Early exit polls suggested that although a large number of Greeks agreed wholeheartedly with Tsipras, the majority of their support was likely to flow to the pro-bailout parties. A not-unreasonable fear of a freeze of EU/IMF bailout funding appears to have been a key motivating factor.
As election day drew closer, Tsipras modified his rhetoric carefully. He does not countenance a Greek exit from the Eurozone; rather, he has aped the language of anti-austerity espoused by newly-elected French president, François Hollande.
Tsipras appears to envisage continued Eurozone assistance, emphasising “investments and underwriting growth” in return for financial bailouts. Throughout the campaign, Tsipras ran a populist line, arguing that the bailout conditions were “blackmail” that would send Greece to “hell”.
Last week, the Syriza leader cautioned EU leaders that it would be dangerous to expel Greece from the Eurozone, warning that Italy would be the next target of financial markets if Athens departed the EU monetary union: “When you give a sign that a country can be led to hell, then they will rush to attack the next weak link, which is Italy.”
For their part, Greek voters have continued to withdraw savings from domestic banks in the days leading up to the election. The pace of withdrawals has remained relatively steady since 2009, with deposits 30% lower than they were three years’ ago.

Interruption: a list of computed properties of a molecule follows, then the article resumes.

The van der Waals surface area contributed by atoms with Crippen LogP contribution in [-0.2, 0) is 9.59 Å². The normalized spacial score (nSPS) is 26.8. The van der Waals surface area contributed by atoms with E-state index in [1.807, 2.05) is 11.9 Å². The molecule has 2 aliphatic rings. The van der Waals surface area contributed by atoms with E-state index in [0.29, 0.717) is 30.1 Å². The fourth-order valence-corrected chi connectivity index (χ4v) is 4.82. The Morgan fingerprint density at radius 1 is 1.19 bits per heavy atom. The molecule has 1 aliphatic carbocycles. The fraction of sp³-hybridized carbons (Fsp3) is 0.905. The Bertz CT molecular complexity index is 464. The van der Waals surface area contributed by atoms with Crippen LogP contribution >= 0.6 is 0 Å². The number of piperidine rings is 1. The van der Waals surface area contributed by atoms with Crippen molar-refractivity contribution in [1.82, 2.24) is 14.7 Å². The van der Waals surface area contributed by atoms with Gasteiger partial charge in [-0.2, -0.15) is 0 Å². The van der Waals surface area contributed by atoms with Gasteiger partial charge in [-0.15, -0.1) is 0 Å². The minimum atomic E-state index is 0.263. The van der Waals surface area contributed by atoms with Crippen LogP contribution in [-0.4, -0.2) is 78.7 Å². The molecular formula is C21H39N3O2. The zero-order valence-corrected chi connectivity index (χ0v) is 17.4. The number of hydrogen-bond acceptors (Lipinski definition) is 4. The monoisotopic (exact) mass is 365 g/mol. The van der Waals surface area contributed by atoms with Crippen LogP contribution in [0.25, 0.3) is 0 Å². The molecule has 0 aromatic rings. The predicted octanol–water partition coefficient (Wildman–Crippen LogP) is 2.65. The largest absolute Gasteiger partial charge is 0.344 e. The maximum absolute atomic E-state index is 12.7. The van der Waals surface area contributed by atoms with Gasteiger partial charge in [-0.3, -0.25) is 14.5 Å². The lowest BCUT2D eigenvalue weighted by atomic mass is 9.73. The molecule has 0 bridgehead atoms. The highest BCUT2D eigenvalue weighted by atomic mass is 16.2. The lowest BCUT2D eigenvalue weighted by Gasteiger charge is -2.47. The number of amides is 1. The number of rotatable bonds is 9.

Regardless of the election winner, Greeks face long-term economic gloom. But what are the implications of this election?
Prior to the election, one scenario was that Syriza would win and Tsipras would do what he promised to do: tear up the terms of the €130 billion bailout, introduce a moratorium on debt, cut valued-added tax (VAT), cancel emergency taxes, stop cuts to social security and salaries, increase unemployment benefits and nationalize the banks.
But the likelihood was low. Syriza would have needed to command a solid parliamentary majority. The troika (the EU, the European Central Bank and the IMF) would probably freeze bailout funding due to non-compliance. Tsipras would also have needed to introduce capital controls to stop capital off-shoring and runs on banks.